The apl Song


Black Eyed Peas



“The Apl Song”
The Black Eyed Peas

“The Apl Song” has a layered meaning. On one hand, it is about The Black Eyed Peas’ and his experience of moving to the United States from the Philippines. On a larger scale, the song tells the story of the Philippines during one of the worst times in history. Not many people know this, but the Philippines actually fought for the United States military during World War II. Over 250,000 Filipinos rose to the occasion with promises of full military benefits. But out of the 66 countries that allied with the United States, the Philippines was the only country that did not receive anything for their contribution in WWII. It was not until 2009 that the U.S. government finally paid the surviving 15,000 Filipino veterans between $9,000 - $15,000, depending on citizen status.

I am extremely proud to be a Filipino American. But I didn’t learn about all of this until my senior year of high school after this song had already been released for five years. I was appalled I was never taught this before in school, or that it wasn’t even a major news story when the U.S. finally remembered the Filipino WWII veterans after over 60 years. I talked to my grandparents about it once. I asked them why they never told me about this disgusting injustice. I asked them why I never knew that my people were living in poverty in my homeland because of a government lie. I asked them how they could still be proud to be American after they used us and turned their back on us. My grandfather answered my questions with another one. He asked if I was happy to have food to eat and clothes to wear and a bed to sleep in. I answered, “Yes, but that doesn’t change how unfair the situation is.” His next sentence ended the conversation. “But that’s not the point.”

What does this have to do with TWLOHA at all? Well, here at TWLOHA we encourage people to have honest conversations about difficult topics—so here is a bit of honesty. There are forces at work that are powerful, and we have given them names like depression, addiction, self-injury, or anxiety. These forces will push us down just to kick us when we try to get back up. They will rip families apart and decimate friendships. They will feed us lies that tell us we are worthless and we are weak. They will cover our vision with darkness so we cannot see our brother or sister who is right next to us. And sometimes, we will believe we are alone. It will be difficult. It will be unfair.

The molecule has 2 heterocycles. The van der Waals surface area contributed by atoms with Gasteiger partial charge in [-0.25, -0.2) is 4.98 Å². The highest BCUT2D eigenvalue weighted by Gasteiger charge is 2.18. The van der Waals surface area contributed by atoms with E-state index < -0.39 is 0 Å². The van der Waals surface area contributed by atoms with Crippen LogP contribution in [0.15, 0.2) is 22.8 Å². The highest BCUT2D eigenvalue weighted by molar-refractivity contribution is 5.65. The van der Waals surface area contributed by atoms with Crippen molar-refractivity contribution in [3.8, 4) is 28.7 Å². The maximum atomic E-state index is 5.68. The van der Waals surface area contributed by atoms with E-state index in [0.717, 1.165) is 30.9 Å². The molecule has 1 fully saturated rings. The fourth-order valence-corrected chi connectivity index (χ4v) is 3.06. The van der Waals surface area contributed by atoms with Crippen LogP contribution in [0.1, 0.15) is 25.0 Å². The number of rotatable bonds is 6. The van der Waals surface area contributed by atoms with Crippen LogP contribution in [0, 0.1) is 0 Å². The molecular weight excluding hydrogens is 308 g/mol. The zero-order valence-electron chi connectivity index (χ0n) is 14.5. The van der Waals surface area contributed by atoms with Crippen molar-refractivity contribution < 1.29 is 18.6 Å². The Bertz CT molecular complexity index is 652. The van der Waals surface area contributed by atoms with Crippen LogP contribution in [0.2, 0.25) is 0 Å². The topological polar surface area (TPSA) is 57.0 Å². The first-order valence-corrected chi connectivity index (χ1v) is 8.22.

Life was a mess. I know sometimes life’s stresses get you down on your knees. Oh brother, wish I could have helped you out.

I spent a lot of time thinking about how unfairly Filipinos were treated after WWII, but I missed the most important part of the story. When the world was faced with a great evil, we came together as one, and we conquered it. Did it make life perfect? No, but we knew, in some way, it was for our good. The point of life isn’t how unfair it can sometimes be. It’s about what happens when we face an obstacle we cannot defeat alone. We forget about all of the manmade barriers we put up to separate, and we remember we are one people. Individually, we cannot win, but together there is nothing that can hold us back.

We are still in a world war, but this time our enemies do not care what our ethnicity is. They do not care about our gender, how much money we make, where we are from, what sexual orientation we are, or what religion we follow. These evils do not know boundaries—so we cannot either.

I encourage all of us to remember that we are soldiers. Our weapons are our words and our actions. We can use them to protect our people or destroy them. Remember that something as small as a harmless joke can break someone’s spirit, and the tiniest word of encouragement can empower them. Above all, I challenge us to remember we are all one people, and building up our neighbor means building up ourselves. There are forces at work that make life difficult and unfair, but they will fail as long as we stand together.

We’re making it happen from nothing to something. That’s how we be surviving back in my homeland.